My belly was really weighing me down - until docs made a shock find...
Everyone knows that at a certain age your body can turn against you. That middle-aged spread seems inevitable - well, it certainly was for me when I hit 40.
Even scrubbing floors and pushing round a vacuum cleaner in my job as a cleaner didn't seem to keep the bulge at bay.
Slowly but surely, the pounds piled on to my once toned tum.
'Don't worry,' my hubby Denis reassured me. 'I'll always love you no matter what.'
Sweet of him to say so, but that didn't stop me feeling I had a spare tyre wrapped around my waist.
So, I decided to try dieting. Maybe I was eating too much junk?
Chucking away packets of biscuits, crisps and chocolate bars, I felt a little guilty when I saw the look on Denis's face.
'Sorry, love,' I sighed. 'I won't be able to resist temptation if I know they're here. And it'll only be until I get back into shape.'
'I suppose I could do with going on a diet myself anyway,' Denis chuckled, patting his belly.
It was settled then, we'd fight the fat together.
Our son Andrey, 16, was a little star too, making sure I didn't pick at his leftovers or binge on biccies when we watched telly together.
I had all the support I needed.
But after months of eating just salads and fruit, I was no slimmer - yet Denis had lost half a stone!
'I don't get it,' I groaned, stepping off the scales for the umpteenth time. 'I've actually gained a few pounds.'
It was time to admit defeat. Perhaps this was just the way my body was meant to be.
As the years passed, I continued to put on weight. The odd thing was it only seemed to be around my middle.
When friends began commenting on my bulge, I was horrified.
'Are you pregnant?' gasped my pal Eva one day as we changed for a dip in the local swimming pool.
'No!' I blushed. I was 49, and well past my baby days. Besides, me and Denis had to go through IVF treatment to conceive Andrey.
Back home, I decided to be on the safe side, and took a pregnancy test. I breathed a sigh of relief at the result - negative.
But, a few days later at work as I leaned over to switch the vacuum cleaner on? 'Argh!'
Searing pain tore through my stomach like a knife. I felt like I'd been stabbed! Panting, I fell to the floor in agony.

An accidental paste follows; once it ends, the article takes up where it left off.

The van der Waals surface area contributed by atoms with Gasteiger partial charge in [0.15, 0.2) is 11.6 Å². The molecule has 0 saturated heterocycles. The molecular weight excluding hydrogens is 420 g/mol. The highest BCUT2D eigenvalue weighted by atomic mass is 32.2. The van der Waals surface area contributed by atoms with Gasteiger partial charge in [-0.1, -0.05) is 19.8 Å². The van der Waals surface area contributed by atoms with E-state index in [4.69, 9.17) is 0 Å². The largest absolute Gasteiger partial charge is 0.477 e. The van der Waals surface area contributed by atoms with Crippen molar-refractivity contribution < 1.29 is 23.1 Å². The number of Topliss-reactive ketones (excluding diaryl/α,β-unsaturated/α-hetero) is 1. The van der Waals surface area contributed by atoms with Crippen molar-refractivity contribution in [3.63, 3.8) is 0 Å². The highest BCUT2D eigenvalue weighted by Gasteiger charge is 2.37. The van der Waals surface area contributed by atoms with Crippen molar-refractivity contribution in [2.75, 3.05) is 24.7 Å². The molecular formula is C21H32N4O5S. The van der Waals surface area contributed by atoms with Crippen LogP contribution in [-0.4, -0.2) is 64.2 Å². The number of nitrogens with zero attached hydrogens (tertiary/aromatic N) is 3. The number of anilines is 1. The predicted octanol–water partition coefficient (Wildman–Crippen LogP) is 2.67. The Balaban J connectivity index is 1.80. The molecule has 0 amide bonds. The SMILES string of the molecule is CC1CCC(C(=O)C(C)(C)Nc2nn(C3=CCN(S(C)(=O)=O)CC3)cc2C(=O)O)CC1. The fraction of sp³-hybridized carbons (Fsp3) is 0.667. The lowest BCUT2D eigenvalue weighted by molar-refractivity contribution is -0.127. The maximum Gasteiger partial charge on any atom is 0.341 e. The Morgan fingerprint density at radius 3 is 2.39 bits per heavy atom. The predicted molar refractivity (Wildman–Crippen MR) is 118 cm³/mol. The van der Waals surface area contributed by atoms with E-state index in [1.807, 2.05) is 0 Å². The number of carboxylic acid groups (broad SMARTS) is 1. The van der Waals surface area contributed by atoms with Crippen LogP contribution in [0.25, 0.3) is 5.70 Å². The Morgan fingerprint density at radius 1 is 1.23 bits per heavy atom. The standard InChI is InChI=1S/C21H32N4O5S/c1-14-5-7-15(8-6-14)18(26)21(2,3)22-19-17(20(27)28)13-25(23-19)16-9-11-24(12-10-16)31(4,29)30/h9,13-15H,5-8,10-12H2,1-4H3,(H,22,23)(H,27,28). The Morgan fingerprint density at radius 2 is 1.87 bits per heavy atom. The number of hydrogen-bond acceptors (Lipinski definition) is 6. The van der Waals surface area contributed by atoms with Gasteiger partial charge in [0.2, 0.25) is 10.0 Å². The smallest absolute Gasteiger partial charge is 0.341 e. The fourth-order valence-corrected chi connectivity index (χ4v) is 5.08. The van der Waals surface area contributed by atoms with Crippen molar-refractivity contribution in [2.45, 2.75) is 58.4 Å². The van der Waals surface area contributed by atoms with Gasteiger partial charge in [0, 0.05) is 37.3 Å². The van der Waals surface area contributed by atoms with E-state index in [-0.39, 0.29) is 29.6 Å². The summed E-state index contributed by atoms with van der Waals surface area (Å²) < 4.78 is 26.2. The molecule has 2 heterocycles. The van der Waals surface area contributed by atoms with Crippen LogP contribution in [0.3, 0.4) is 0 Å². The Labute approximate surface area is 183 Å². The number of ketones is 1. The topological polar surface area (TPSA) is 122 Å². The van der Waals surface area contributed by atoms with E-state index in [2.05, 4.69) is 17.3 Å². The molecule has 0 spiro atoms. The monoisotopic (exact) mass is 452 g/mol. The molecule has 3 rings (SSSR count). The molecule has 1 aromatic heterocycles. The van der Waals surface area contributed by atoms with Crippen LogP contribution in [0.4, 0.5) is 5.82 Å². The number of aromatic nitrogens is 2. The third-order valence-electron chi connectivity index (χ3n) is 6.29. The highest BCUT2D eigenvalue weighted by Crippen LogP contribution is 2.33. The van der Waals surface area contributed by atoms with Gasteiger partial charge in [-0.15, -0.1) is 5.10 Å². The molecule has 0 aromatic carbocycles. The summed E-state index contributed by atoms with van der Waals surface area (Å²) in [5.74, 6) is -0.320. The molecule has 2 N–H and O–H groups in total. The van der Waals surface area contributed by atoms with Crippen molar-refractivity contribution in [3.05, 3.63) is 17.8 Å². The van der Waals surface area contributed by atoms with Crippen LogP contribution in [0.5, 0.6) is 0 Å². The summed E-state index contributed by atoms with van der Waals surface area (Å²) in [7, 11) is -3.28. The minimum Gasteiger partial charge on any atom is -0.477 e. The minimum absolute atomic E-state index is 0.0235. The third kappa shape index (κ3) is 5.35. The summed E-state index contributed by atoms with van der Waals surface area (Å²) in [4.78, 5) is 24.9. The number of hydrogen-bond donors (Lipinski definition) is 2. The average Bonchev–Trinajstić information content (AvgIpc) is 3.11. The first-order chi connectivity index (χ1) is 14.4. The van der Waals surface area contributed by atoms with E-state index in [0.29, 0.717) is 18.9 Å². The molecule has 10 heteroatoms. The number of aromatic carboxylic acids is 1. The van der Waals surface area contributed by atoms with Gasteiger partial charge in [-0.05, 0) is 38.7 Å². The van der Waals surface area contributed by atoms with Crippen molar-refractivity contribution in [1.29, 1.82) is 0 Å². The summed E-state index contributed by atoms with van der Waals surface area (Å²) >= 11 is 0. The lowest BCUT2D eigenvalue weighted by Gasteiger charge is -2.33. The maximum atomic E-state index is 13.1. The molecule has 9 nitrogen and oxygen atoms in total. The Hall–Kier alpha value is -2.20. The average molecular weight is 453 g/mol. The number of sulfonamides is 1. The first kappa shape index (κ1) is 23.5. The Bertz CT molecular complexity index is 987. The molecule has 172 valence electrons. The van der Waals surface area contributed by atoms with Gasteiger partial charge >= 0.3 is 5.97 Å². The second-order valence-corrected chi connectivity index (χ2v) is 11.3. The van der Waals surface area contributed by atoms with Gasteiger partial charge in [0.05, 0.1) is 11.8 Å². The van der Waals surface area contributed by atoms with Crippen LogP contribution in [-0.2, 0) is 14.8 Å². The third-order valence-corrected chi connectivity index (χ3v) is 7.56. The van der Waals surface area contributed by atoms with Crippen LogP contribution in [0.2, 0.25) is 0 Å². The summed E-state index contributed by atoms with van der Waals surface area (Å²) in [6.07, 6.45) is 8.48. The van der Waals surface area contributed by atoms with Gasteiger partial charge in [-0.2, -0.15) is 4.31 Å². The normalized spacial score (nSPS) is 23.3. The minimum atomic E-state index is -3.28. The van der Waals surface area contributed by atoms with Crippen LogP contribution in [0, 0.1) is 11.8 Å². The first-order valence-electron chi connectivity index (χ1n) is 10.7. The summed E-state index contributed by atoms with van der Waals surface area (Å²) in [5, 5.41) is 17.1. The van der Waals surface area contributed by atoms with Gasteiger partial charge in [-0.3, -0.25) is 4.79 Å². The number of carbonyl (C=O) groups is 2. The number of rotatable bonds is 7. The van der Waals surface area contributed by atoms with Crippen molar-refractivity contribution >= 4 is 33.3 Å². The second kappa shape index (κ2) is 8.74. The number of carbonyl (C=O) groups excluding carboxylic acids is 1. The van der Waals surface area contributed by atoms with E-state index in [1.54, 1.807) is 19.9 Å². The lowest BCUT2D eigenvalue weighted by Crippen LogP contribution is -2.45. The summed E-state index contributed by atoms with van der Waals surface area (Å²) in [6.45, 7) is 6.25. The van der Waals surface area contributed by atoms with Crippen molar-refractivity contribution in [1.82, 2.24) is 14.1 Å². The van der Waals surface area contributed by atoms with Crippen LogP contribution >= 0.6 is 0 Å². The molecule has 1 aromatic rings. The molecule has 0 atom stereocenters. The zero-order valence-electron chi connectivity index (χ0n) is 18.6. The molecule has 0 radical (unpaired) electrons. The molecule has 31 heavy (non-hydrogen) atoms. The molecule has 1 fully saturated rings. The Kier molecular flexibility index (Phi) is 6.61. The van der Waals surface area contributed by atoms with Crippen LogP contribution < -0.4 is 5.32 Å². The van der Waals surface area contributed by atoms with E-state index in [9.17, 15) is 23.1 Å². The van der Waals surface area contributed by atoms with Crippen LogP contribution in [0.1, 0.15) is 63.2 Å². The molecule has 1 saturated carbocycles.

'Help!' I wheezed. Every breath I took sent another excruciating jolt of pain through my stomach.
Pulling my mobile phone from my pocket, I called an ambulance.
Denis met me at the hospital.
'We need to get you in for a scan straight away,' a doctor said, taking one look at my swollen belly.
'Don't tell me I really am pregnant,' I winced, as he gazed at the monitor during my scan looking stunned.
'No? Not exactly,' he gulped.
Rifling through my medical notes, he looked at me suddenly.
'Were you supposed to come in for a scan after your last gynaecology appointment seven years ago?' he asked.
'Well? yes,' I started sheepishly. 'But the nurse said she thought I just had a small cyst and before I could make the appointment, I was bogged down with work, then we moved house? it sort of slipped my mind.'
'Nadya,' he started. 'This is serious. You have a massive tumour growing in your womb. We need to operate as soon as possible to remove it.'
Panic pulsed through me. Tumour! But that meant?
'Is it cancer?'
'We won't know until we remove it,' he replied.
The surgery was so serious, doctors had to make sure there was enough blood in the hospital for a transfusion before they could start.
'What if something goes wrong?' I sobbed to Denis as they got me ready for the operating theatre the next morning.
'It'll be fine,' he promised, kissing me. 'Just stay positive.'
Next thing I knew: 'You're okay, love,' Denis smiled. 'It went well.'
But when the doctor came to see me, he had shocking news.
'Yours is the biggest tumour I've ever seen,' he said.
'You're lucky to be alive.'
Opening a folder, he pulled out a stack of photos.
'It weighed 3st,' he said, showing me the pictures. 'It took three of us just to lift it out of you.'
Shocked, I almost gagged at the first picture he handed me.
A white sheet covered my body, and in the middle, where the doctor's hands held open a gaping hole in my stomach, a huge, bloody ball of flesh was being hauled out.
The second picture was even worse - the giant tumour covered in veins. Hanging off it were small sacks, like fleshy golf balls.
I felt sick.
All this time I'd thought I'd been putting on middle-aged spread, I'd been growing a tumour the size of six babies!
Tears sprang to my eyes as I looked at my bandaged stomach.
I'd been so foolish not to act sooner, and so lucky to still be here.
Luckily, it turned out my tumour wasn't cancerous.
It's been two months since my op, and I've recovered well. I've even gone back to work already.
I feel better than ever and, not surprisingly, a whole lot lighter.
When I tell people about what happened to me, they can't get their heads around how I didn't notice something was up.
But I suppose I was so busy trying to hide it with baggy clothes, I didn't realise just how big I had become.
One thing's for sure, though, the next time the doctor tells me to make an appointment, I won't be letting anything else get in the way!
Nadya Kurnosova, 49, Karasuk, Russia
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